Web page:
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2016/2017  KAN-CCMVV2008U  Innovation and Strategy in the Digital Economy

English Title
Innovation and Strategy in the Digital Economy

Course information

Language English
Course ECTS 7.5 ECTS
Type Elective
Level Full Degree Master
Duration One Quarter
Start time of the course Autumn, Second Quarter
Timetable Course schedule will be posted at calendar.cbs.dk
Max. participants 60
Study board
Study Board for MSc in Economics and Business Administration
Course coordinator
  • Lars Bo Jeppesen - Department of Innovation and Organizational Economics (INO)
Kontaktinformation: https:/​/​e-campus.dk/​studium/​kontakt eller Contact information: https:/​/​e-campus.dk/​studium/​kontakt
Main academic disciplines
  • Innovation
  • Organization
  • Strategy
Last updated on 01-12-2016
Learning objectives
To achieve the grade 12, students should meet the following learning objectives with no or only minor mistakes or errors: After successfully completing the course, the student should be able to:
  • Understand the current debates around innovation in the digital economy, strategy, as it relates to digital economy and data.
  • Explain how digital changes and the availability of data transform the business landscape.
  • Discuss relevant theories and explain their assumptions, causal dynamics and processes.
  • Assess the role of data in business innovation and specify success and failure factors.
  • Understand central concepts around management in the context of digital businesses.
  • Discuss ethical issues of the digital economy and organizations’ use of data.
Course prerequisites
Master level students – all lines allowed, also external students from Danish and International Universities.
Innovation and Strategy in the Digital Economy:
Exam ECTS 7,5
Examination form Home assignment - written product
Individual or group exam Individual exam
Size of written product Max. 15 pages
Assignment type Report
Duration 48 hours to prepare
Grading scale 7-step scale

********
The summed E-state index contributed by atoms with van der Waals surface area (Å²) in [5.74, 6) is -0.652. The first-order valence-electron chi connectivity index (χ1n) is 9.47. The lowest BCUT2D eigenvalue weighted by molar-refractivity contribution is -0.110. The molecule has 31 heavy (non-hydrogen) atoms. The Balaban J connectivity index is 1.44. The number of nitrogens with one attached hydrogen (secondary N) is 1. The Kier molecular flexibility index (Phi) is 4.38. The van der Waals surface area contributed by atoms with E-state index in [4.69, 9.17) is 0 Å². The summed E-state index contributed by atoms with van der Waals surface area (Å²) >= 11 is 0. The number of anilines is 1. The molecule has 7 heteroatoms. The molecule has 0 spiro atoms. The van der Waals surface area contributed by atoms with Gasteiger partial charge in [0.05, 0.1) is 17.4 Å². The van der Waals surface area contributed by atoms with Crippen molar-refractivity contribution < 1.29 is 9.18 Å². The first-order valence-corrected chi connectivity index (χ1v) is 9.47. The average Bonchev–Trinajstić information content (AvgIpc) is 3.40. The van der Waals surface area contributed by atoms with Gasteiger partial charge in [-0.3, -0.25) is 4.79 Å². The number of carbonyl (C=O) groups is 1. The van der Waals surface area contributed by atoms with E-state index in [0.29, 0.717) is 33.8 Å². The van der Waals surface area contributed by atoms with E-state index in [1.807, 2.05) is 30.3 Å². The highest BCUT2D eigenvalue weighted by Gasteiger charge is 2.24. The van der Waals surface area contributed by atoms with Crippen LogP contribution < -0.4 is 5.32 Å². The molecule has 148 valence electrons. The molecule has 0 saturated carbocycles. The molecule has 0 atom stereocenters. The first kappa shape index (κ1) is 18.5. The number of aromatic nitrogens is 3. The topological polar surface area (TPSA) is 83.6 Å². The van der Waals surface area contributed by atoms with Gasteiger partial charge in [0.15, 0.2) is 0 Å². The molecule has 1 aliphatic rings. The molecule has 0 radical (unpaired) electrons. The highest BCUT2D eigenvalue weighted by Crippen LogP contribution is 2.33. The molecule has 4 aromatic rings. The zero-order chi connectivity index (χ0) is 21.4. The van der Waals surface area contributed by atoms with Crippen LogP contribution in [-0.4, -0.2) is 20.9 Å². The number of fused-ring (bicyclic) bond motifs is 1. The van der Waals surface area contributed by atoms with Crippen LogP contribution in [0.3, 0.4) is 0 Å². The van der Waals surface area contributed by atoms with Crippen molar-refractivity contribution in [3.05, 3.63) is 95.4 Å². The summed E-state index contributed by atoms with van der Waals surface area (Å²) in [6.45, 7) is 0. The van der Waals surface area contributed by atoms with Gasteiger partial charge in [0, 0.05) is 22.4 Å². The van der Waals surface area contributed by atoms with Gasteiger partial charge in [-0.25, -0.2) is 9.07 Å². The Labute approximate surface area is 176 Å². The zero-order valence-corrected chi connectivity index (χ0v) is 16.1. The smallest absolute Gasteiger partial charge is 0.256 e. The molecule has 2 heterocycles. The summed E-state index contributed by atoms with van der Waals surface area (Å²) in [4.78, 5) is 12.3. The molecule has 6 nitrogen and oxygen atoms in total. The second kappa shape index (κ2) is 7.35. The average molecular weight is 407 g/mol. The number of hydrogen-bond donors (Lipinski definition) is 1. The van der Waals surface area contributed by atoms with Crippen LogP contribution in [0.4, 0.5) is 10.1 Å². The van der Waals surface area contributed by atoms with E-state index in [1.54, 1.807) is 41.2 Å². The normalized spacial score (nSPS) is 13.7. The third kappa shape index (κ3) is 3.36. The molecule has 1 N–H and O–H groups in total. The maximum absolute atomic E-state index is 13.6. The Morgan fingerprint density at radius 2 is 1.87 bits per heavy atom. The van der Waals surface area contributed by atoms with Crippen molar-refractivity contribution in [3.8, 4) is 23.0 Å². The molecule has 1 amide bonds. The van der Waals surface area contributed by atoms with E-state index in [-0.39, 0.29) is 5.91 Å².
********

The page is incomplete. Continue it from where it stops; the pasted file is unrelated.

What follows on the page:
Examiner(s) One internal examiner
Exam period Winter
Make-up exam/re-exam
Same examination form as the ordinary exam
* if the student fails the ordinary exam the course coordinator chooses whether the student will have to hand in a revised product for the re- take or a new project.
Course content and structure

This course will give students an introduction to central issues of innovation and strategy in the digital economy. It forms the background for the study of data in the business context. The growth of the digital economy is predicting a data rich future and a transformation of the business landscape with implications for existing firm, entrepreneurial ventures, and individual workers. In some of the most dynamic sectors of the modern economy, such as, apps for smartphones, video games, media content, scientific and technical problems solving, companies’ overall performance already rely on data, setting requiring a whole new set of skills and organizational capabilities. The course will develop the conceptual foundations, frameworks and methods for analyzing the relationships between communities, crowds, and firms. It introduces student to the process of digital transformation. The course gives students a systematic basis for assessing the economic potential of different sorts of data and organizational imperatives to unlocking that potential. The first part of the course introduces business models of the digital economy. The latter part will focus on organizing in a data rich business context. Topics will include: